The text is well informed through classical sociological theory and current developments. While generally progressive in tone, it is comprehensive in presenting historical and diverse perspectives on things such as crime, social organization, gender, identity, etc.
The book provides a thorough review of past social theory, covering all of the foundational theories (e.g., functionalism, labeling) and figures (Durkheim, Mills), while presenting in a comprehensive and integrated manner current theories (e.g., cyber-bullying, interesectionism). There are some gaps. For example, something on Assemblage theory as recently articulated by Emanuel DeLanda would be a welcome addition. But this is minor omission. Current examples focused on Canada are intermixed with the "big picture" and cross-cultural references.
Extremely lucid and well written. The text flows well from introducing conceptual information to providing examples from past and current events. The key terms are highlighted and explained in enough detail to help the reader understand the content without becoming tangential.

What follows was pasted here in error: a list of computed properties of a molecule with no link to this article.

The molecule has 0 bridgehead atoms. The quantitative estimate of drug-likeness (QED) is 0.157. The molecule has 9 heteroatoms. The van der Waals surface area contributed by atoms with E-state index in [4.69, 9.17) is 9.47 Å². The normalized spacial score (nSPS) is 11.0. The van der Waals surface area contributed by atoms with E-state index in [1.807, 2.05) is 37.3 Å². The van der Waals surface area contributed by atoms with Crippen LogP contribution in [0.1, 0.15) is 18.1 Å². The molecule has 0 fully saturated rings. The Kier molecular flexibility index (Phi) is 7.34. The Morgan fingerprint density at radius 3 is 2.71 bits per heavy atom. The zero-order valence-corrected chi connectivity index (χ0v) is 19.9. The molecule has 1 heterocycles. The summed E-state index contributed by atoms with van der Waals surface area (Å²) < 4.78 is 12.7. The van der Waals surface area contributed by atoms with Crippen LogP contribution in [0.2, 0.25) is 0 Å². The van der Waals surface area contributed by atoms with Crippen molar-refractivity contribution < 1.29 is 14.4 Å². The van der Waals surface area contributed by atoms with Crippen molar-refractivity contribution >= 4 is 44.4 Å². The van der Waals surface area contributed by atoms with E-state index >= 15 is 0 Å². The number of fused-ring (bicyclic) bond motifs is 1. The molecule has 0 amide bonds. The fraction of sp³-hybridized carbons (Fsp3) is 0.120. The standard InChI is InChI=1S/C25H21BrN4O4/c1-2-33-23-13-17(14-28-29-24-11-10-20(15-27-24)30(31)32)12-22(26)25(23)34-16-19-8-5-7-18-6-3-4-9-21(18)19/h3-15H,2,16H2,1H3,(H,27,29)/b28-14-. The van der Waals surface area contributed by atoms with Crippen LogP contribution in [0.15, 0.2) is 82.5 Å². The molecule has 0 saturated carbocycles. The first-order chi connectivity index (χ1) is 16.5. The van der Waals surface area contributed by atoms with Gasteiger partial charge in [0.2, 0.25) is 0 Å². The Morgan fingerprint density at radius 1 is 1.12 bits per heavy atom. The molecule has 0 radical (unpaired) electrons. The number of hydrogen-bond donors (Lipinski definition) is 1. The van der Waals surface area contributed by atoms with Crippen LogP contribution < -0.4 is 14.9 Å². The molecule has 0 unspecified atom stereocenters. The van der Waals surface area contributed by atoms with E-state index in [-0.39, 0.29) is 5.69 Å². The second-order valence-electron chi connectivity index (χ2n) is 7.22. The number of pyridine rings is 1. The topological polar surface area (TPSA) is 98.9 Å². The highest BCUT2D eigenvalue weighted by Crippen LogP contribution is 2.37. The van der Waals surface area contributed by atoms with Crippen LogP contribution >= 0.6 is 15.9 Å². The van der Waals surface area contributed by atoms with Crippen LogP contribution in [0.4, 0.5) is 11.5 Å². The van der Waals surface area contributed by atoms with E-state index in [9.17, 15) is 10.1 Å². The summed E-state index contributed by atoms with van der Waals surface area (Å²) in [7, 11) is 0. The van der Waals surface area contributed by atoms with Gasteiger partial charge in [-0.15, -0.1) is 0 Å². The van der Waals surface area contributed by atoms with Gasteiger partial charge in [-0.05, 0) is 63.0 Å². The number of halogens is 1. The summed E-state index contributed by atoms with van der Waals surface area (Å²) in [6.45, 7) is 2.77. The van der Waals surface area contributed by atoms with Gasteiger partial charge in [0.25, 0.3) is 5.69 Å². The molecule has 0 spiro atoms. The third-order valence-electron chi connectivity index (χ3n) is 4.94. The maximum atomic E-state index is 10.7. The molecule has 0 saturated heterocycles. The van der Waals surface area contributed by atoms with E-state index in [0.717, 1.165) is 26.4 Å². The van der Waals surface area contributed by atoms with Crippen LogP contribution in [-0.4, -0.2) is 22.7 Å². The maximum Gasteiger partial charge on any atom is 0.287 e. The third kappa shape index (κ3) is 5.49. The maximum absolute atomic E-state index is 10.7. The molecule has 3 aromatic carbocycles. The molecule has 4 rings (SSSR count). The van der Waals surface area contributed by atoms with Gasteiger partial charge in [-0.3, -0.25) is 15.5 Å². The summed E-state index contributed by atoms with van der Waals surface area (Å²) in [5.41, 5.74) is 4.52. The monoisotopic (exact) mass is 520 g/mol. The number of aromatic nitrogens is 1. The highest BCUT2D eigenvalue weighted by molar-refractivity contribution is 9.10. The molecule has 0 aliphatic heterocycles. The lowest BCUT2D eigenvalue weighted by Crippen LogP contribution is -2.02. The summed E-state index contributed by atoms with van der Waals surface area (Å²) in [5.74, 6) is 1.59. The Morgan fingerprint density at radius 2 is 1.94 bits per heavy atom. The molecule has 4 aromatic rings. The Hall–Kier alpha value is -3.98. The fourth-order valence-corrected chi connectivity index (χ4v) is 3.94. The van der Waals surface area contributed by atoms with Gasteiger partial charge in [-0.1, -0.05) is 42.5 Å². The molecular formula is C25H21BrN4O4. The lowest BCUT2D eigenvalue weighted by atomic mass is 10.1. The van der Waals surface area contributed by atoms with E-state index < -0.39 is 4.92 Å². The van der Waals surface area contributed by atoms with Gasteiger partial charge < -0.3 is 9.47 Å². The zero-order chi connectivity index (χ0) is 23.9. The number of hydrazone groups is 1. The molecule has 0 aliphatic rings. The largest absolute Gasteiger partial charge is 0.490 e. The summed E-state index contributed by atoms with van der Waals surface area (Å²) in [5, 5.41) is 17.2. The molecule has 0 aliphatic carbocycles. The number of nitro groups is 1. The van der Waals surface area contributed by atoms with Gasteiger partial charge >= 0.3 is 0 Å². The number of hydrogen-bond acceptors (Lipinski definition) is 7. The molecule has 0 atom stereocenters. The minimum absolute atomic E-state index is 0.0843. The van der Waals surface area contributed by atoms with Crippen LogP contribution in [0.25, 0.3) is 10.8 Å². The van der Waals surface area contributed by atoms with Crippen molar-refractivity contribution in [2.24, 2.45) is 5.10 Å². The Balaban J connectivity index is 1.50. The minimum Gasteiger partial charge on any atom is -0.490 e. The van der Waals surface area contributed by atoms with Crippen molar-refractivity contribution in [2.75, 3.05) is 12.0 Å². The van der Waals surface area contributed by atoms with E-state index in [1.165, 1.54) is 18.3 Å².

Each chapter keeps to a common structure, creating a sense of familiarity that aids overall clarity.
The chapter sections are generally short, ranging from a few paragraphs to ten. Each section has a prominent and relevant heading/subheading. Special topic sections do not interrupt the flow but rather enhance the subject matter of the chapter and are always relevant and interesting.
The book is very well organized. The sections summaries at the end of each chapter provide a useful review as do the quizzes.
The interface is excellent. The text is highly readable, with clear and colorful images and effective hyperlinks.
The book is Canada-focused and cognizant of ethnic/racial, gender, as well as class and regional differences. It avoids generalizations beyond those necessary for sociological theory and analysis.
Highly recommended as central text for introductory sociology courses as well as courses in higher level social sciences that seek specific chapters to present introductory concepts.